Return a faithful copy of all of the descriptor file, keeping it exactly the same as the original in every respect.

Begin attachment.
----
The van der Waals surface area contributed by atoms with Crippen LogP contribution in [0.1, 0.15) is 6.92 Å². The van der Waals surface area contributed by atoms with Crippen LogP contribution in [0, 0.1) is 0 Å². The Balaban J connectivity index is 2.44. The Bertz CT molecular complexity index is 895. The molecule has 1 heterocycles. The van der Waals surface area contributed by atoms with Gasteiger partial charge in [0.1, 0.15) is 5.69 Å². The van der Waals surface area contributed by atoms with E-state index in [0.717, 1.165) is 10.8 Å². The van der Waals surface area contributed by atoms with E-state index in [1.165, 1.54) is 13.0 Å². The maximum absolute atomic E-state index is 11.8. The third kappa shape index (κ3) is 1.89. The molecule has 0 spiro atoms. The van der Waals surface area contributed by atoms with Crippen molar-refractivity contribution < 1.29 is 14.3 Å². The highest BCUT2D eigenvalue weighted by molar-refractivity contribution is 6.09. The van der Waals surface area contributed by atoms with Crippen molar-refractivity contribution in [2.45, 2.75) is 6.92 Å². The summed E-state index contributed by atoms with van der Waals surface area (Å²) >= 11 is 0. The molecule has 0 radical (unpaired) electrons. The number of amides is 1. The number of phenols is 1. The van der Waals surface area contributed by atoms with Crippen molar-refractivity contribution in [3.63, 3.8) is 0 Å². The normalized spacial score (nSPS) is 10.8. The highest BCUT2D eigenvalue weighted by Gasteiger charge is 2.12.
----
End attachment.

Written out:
The van der Waals surface area contributed by atoms with Crippen LogP contribution in [0.1, 0.15) is 6.92 Å². The van der Waals surface area contributed by atoms with Crippen LogP contribution in [0, 0.1) is 0 Å². The Balaban J connectivity index is 2.44. The Bertz CT molecular complexity index is 895. The molecule has 1 heterocycles. The van der Waals surface area contributed by atoms with Gasteiger partial charge in [0.1, 0.15) is 5.69 Å². The van der Waals surface area contributed by atoms with E-state index in [0.717, 1.165) is 10.8 Å². The van der Waals surface area contributed by atoms with E-state index in [1.165, 1.54) is 13.0 Å². The maximum absolute atomic E-state index is 11.8. The third kappa shape index (κ3) is 1.89. The molecule has 0 spiro atoms. The van der Waals surface area contributed by atoms with Crippen molar-refractivity contribution < 1.29 is 14.3 Å². The highest BCUT2D eigenvalue weighted by molar-refractivity contribution is 6.09. The van der Waals surface area contributed by atoms with Crippen molar-refractivity contribution in [2.45, 2.75) is 6.92 Å². The summed E-state index contributed by atoms with van der Waals surface area (Å²) >= 11 is 0. The molecule has 0 radical (unpaired) electrons. The number of amides is 1. The number of phenols is 1. The van der Waals surface area contributed by atoms with Crippen molar-refractivity contribution in [3.63, 3.8) is 0 Å². The normalized spacial score (nSPS) is 10.8. The highest BCUT2D eigenvalue weighted by Gasteiger charge is 2.12.